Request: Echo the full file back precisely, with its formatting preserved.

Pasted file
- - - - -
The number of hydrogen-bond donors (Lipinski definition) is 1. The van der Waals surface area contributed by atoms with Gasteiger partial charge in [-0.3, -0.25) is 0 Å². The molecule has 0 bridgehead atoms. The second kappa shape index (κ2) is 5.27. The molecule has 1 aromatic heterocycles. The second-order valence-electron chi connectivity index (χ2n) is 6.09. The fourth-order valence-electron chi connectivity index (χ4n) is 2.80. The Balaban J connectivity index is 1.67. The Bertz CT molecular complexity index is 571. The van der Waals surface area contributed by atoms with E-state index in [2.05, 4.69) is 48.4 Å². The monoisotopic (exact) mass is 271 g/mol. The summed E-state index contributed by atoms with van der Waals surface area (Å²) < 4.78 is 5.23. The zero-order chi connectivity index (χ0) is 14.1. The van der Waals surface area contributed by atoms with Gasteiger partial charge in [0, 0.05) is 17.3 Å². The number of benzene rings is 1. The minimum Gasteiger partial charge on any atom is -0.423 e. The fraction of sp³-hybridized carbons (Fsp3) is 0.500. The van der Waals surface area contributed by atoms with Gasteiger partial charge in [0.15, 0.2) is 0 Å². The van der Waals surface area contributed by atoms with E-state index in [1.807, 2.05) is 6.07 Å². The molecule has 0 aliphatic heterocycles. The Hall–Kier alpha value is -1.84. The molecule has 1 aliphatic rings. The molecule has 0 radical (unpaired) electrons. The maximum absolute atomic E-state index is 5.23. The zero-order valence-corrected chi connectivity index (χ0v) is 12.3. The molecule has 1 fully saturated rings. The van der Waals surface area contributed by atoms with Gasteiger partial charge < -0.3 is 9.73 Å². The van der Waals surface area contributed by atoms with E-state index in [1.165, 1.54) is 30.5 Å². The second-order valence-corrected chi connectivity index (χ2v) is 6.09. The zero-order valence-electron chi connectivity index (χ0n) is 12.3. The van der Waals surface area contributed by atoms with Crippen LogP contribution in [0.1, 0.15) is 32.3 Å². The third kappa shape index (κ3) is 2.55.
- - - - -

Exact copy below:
The number of hydrogen-bond donors (Lipinski definition) is 1. The van der Waals surface area contributed by atoms with Gasteiger partial charge in [-0.3, -0.25) is 0 Å². The molecule has 0 bridgehead atoms. The second kappa shape index (κ2) is 5.27. The molecule has 1 aromatic heterocycles. The second-order valence-electron chi connectivity index (χ2n) is 6.09. The fourth-order valence-electron chi connectivity index (χ4n) is 2.80. The Balaban J connectivity index is 1.67. The Bertz CT molecular complexity index is 571. The van der Waals surface area contributed by atoms with E-state index in [2.05, 4.69) is 48.4 Å². The monoisotopic (exact) mass is 271 g/mol. The summed E-state index contributed by atoms with van der Waals surface area (Å²) < 4.78 is 5.23. The zero-order chi connectivity index (χ0) is 14.1. The van der Waals surface area contributed by atoms with Gasteiger partial charge in [0, 0.05) is 17.3 Å². The number of benzene rings is 1. The minimum Gasteiger partial charge on any atom is -0.423 e. The fraction of sp³-hybridized carbons (Fsp3) is 0.500. The van der Waals surface area contributed by atoms with Gasteiger partial charge in [0.15, 0.2) is 0 Å². The van der Waals surface area contributed by atoms with E-state index in [1.807, 2.05) is 6.07 Å². The molecule has 0 aliphatic heterocycles. The Hall–Kier alpha value is -1.84. The molecule has 1 aliphatic rings. The molecule has 0 radical (unpaired) electrons. The maximum absolute atomic E-state index is 5.23. The zero-order valence-corrected chi connectivity index (χ0v) is 12.3. The molecule has 1 fully saturated rings. The van der Waals surface area contributed by atoms with Gasteiger partial charge < -0.3 is 9.73 Å². The van der Waals surface area contributed by atoms with E-state index in [1.165, 1.54) is 30.5 Å². The second-order valence-corrected chi connectivity index (χ2v) is 6.09. The zero-order valence-electron chi connectivity index (χ0n) is 12.3. The van der Waals surface area contributed by atoms with Crippen LogP contribution in [0.1, 0.15) is 32.3 Å². The third kappa shape index (κ3) is 2.55.